Who Benefits From Blogging?

Most of my blog posts are expressions of my opinion about something. Not this one. Instead, I’d like to get your opinions (well, it’s not that I don’t want your opinions on other posts, that’s not what I meant).

After seeing the list of credit union employees who blog on the Currency Marketing site, I got to wondering: Does the credit union itself generate any good will from its members and prospects as a result of the employee’s blog?

Closer to home (well, this is my blog), I can’t help but wonder if my employer benefits in any way as a result of my blog.

I’m hoping that whoever comes across this post won’t mind taking a minute and letting me know (honestly):

  1. Do you know who I work for? (Do you care?)
  2. If you knew of the firm I work for before you read this blog, has your opinion of the firm changed as a result?
  3. In your opinion, does this blog contribute to my employer’s brand, even though I make no explicit mention of the firm in the blog’s title or header?

Thanks in advance for answering, and please: Be brutally honest.

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29 thoughts on “Who Benefits From Blogging?

  1. 1. Yes, I do know who you work for, only because you work for them.
    2. I was not aware of them before, and only learned of them when you joined.
    3. Hmmm. The fact that you joined this firm adds credibility to Aite. I met you through your blog and feel that I have a good understanding of your experience and understanding of financial services marketing based on what you write. The fact that you joined this firm makes me have a higher respect for the company. They must be smart to want to hire smart people.

    Since you asked 🙂

  2. 1. Yes
    2. Had never heard of them until you started working for them.
    3. I guess you increase their brand. Knowing you from your blog is the only reason I shared a contact in our Marketing department.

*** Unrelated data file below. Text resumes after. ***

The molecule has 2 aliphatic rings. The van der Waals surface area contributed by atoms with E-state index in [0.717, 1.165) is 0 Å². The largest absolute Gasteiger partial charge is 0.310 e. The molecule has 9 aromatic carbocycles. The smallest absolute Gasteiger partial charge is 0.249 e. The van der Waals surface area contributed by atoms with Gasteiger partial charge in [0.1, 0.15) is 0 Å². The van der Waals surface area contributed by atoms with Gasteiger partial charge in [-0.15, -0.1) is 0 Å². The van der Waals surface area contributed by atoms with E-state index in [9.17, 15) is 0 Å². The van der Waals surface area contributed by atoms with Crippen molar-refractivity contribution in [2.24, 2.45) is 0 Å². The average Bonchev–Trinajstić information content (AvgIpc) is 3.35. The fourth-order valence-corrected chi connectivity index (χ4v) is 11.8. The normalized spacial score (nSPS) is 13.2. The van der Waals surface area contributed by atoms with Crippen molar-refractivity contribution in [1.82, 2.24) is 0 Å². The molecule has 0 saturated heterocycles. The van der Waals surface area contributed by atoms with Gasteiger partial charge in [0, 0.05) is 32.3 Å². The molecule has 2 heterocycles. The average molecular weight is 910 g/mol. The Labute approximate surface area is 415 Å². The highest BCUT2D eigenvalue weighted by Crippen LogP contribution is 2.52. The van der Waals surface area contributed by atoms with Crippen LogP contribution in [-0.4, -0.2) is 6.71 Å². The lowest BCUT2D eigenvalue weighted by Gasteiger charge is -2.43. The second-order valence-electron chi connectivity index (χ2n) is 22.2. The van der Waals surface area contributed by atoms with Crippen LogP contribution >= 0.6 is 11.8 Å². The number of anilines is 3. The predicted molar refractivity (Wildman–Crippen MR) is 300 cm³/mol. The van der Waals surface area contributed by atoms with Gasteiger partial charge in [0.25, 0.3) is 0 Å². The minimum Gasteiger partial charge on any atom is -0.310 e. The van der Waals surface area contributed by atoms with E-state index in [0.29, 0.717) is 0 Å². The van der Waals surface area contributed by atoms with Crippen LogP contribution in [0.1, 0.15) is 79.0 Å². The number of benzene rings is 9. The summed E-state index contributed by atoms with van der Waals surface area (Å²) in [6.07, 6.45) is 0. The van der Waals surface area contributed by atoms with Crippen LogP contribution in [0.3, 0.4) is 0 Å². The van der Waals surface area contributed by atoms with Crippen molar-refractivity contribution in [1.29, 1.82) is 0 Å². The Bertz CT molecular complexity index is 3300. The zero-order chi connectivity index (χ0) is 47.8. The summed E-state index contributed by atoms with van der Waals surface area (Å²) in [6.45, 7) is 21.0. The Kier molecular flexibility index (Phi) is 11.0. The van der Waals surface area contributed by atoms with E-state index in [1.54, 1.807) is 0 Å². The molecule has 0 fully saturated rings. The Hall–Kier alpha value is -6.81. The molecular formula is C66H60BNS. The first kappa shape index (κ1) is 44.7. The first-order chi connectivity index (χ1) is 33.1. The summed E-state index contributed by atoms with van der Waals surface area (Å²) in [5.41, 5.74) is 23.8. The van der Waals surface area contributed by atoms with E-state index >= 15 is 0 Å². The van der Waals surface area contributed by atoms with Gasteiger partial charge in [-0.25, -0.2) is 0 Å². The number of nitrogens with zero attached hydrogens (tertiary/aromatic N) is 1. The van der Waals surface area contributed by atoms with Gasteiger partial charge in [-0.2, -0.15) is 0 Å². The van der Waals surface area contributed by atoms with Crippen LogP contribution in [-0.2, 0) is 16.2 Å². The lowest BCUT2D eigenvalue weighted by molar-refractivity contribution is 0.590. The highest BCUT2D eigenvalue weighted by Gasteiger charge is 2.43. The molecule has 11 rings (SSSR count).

3. 1. You work for Aite…a firm that I would have never heard of had it not been for your blog. Because of your association with them (and vice versa), I consider them to be an extremely reputable organization. Why? Because good companies hire intelligent, hard-working, insightful employees – and you are as good as it gets.

    2. Never heard of Aite before this blog. When I started reading this blog you didn’t work for Aite.

    3. Let’s see. My only contact from any employee of Aite has been with you. So, this blog is by default the brand image I have of Aite. That’s good news for Aite, since all I have read on this site are well-researched, intelligent, insightful posts. This is a powerfully positive reflection of the blog’s writer, for sure. And for your employer as well. If Aite’s research studies are anything less than stellar, I would be shocked. I would also know that you had nothing to do with it.

  4. 1. Yes. Aite. I also knew who you worked for before as I have read and respect your work for that org.
    2. Had “heard” of Aite due to search results on a specific research topic. But, didn’t have a clue how to pronounce it 😉
    3. You bet! Your high quality strategic insight absolutely transfers to my perception of your employer.

  5. 1. Yes. To be honest, I didn’t much care when you worked for Epsilon. I do care that you work for Aite because it’s more relevant to me.

    2. I only know them because of you, but any company that’s smart enough to hire you earns my respect.

    3. 100% yes. I have started doing business with a couple of companies whose employees blog. I have a relationship with them. Same with you, except you’re too expensive…

  6. 1. I do know who you work for since July; missed the shift when it happened. I do care inasmuch as it says something about who you are, the work you do, and the credibility of your work. Agree with William re Epsilon – I had no context for them. But you were still Ron.

    2. I knew of them, and recall a couple of their reports. My opinion of them is raised because you are there.

    3. Does it contribute to their brand? Not really. If you discussed them/ mentioned them periodically [and objectively] then it might. But its a thin line, and any loss of objectivity will result in ‘unsubscribe’.

    I am a blogging purist. Blogs are personal, with opinions. Those are the ones of value. Blogs that are about companies are less blogs, and more information disseminators, and each person can only absorb or need so many of them. Blogs from a company still need the personality and opinion of the writer.

    To the extent that I know you, you are first Ron, and second Ron that works at Aite. Same as if we lived in the same town and had coffee every morning. Having said that I am more interested in Aite now that I know you are there.

    Me … I blog because I learn by blogging. I tend to blog about things I am thinking about, and through my own writing, comments from others, and commenting on other blogs I feel I am a better contributor to my work. My work is easier for me because I blog.

    Hope that helps.

  7. 1 – didn’t know. I’m happy to know. Would not have investigated to know that.